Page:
The Turkish move – again, if it genuinely comes to that – will benefit no one other than Western atheist activists, including Richard Dawkins and his Center for Inquiry, who quickly seized on the news as red meat for their followers.

What did he say? What was he trying to say? If you can figure it out, dear reader, let us know.

Copyright © 2017. The Sensuous Curmudgeon. All rights reserved.

add to del.icio.usAdd to Blinkslistadd to furlDigg itadd to ma.gnoliaStumble It!add to simpyseed the vineTailRankpost to facebook

. AddThis Social Bookmark Button . Permalink for this article

11 responses to “Turkey Bans Evolution, Discoveroids React

  1. davidambrose

    That Turkey has done this, actually that ‘sultan’ Erdogan has done so is not a huge surprise if you follow the news of that area, even if you just check on news from Turkey every now and then.
    Since the supposed coup last year the new sultan seems to be grabbing as much power for himself as possible.
    I do see the klinkle-klapper as a true hypocrite with his post on this matter though. Well, in my personal opinion, fundies of every religion tend to be quite hypocritical. Yeah, I am very cynical and sarcastic. Must be partly from my ‘school’ days at the University of Science, Music, and Culture (USMC),just my 2 cents worth. Adjusted for inflation, valued now at $0.000013742

  2. Ceteris Paribus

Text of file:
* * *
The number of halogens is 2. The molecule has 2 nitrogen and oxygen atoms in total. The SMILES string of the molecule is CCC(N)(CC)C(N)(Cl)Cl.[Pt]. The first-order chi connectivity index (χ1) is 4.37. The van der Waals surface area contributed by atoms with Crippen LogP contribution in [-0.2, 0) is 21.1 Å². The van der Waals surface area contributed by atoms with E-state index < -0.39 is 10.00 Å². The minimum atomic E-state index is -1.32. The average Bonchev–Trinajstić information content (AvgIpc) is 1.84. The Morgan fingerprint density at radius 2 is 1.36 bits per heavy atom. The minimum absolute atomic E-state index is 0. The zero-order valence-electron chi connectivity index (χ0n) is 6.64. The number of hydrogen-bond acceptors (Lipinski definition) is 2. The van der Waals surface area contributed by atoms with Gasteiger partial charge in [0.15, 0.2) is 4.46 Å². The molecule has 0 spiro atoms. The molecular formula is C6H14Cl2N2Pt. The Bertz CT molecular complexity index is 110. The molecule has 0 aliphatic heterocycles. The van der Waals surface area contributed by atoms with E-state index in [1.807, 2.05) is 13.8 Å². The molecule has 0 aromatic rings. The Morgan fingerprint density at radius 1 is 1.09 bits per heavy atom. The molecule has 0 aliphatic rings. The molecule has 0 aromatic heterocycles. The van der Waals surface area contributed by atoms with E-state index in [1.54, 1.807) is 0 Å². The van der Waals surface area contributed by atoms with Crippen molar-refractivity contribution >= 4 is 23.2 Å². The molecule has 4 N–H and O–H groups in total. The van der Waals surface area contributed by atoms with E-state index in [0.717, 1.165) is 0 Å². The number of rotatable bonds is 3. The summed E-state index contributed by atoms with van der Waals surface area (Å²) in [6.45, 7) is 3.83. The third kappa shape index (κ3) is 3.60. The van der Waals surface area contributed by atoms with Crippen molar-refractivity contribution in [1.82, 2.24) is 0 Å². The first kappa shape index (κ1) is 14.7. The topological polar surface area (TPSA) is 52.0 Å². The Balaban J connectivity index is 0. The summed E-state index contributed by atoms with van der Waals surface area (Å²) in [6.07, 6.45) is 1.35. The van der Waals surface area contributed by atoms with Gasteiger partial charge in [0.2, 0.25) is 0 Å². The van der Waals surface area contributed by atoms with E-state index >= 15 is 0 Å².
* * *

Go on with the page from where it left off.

Klinghoffer is clever – he knows that his paycheck gets bigger in proportion to the ruckus he and his Creationist pals can gin up for their audience. Same ploy as the old “World Wide Wrestling” matches, which requires a bad guy and a hero guy in the ring at the same time, or they have to find new jobs.

    Klinghoffer probably stays up late at nite, figuring out new ways to restore the grandeur of the William Jennings Bryan vs Claranece Darrow debates.

  3. Isn’t Erdogan Trump’s good buddy? Nothing like a new Dark Ages.

  4. davidambrose

    Who is a good buddy of Trump seems to change with whatever direction the breeze is blowing at the moment. It did seem for a time that the Donald and ‘sultan’ Erdogan were pals. Not so sure they still are.

  5. I take Klinghoffer at his word here, and do not charge him with hypocrisy; Turkey’s move here is indeed “a bad idea” from the DiscoTute’s point of view.

    And that’s because their entire schtick is their hysterical attack on science and dissing Darwin, with absolutely nothing of any substance to put in its place. Take away the teaching of science in schools, and they’ve got nothing. There’d be no further need for egregious quote-mining of scientific papers, no more ‘No Darwin No Hitler’ screeds, no more ‘We’re horribly persecuted by the Darwinist Thought Police’ rants, &c &c. In other words, they’d have nothing.

    Instead, it would be a return to that Golden Age before 1859–and a full return to a fractured world of fighting about the claims of whose God can beat your God up. And without the glue of shared reality-denying about science, all the crazy factions in what is the Creationists’ broad tent would soon set upon one another, as each believes it uniquely possesses The TRVTH.